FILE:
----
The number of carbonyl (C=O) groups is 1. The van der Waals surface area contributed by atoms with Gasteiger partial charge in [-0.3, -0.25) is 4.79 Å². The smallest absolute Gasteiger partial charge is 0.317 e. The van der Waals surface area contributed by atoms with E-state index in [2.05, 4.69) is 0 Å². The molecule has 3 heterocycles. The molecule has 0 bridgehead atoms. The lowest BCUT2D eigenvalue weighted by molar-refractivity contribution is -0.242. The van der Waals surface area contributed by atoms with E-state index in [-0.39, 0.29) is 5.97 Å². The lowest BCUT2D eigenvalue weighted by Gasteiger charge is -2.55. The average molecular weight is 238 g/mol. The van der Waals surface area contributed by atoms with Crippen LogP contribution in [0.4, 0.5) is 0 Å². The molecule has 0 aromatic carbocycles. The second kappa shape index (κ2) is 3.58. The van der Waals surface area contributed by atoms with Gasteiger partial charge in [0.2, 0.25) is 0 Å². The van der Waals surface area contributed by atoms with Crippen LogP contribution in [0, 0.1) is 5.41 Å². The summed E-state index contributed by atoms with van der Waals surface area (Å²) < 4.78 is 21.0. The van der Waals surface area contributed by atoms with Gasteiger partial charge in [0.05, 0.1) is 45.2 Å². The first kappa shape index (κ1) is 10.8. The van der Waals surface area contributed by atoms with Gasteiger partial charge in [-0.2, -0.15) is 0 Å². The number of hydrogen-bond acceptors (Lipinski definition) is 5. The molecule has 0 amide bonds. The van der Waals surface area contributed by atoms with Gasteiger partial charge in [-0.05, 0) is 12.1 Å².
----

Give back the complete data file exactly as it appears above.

The number of carbonyl (C=O) groups is 1. The van der Waals surface area contributed by atoms with Gasteiger partial charge in [-0.3, -0.25) is 4.79 Å². The smallest absolute Gasteiger partial charge is 0.317 e. The van der Waals surface area contributed by atoms with E-state index in [2.05, 4.69) is 0 Å². The molecule has 3 heterocycles. The molecule has 0 bridgehead atoms. The lowest BCUT2D eigenvalue weighted by molar-refractivity contribution is -0.242. The van der Waals surface area contributed by atoms with E-state index in [-0.39, 0.29) is 5.97 Å². The lowest BCUT2D eigenvalue weighted by Gasteiger charge is -2.55. The average molecular weight is 238 g/mol. The van der Waals surface area contributed by atoms with Crippen LogP contribution in [0.4, 0.5) is 0 Å². The molecule has 0 aromatic carbocycles. The second kappa shape index (κ2) is 3.58. The van der Waals surface area contributed by atoms with Gasteiger partial charge in [0.2, 0.25) is 0 Å². The van der Waals surface area contributed by atoms with Crippen LogP contribution in [0, 0.1) is 5.41 Å². The summed E-state index contributed by atoms with van der Waals surface area (Å²) < 4.78 is 21.0. The van der Waals surface area contributed by atoms with Gasteiger partial charge in [0.05, 0.1) is 45.2 Å². The first kappa shape index (κ1) is 10.8. The van der Waals surface area contributed by atoms with Gasteiger partial charge in [-0.2, -0.15) is 0 Å². The number of hydrogen-bond acceptors (Lipinski definition) is 5. The molecule has 0 amide bonds. The van der Waals surface area contributed by atoms with Gasteiger partial charge in [-0.05, 0) is 12.1 Å².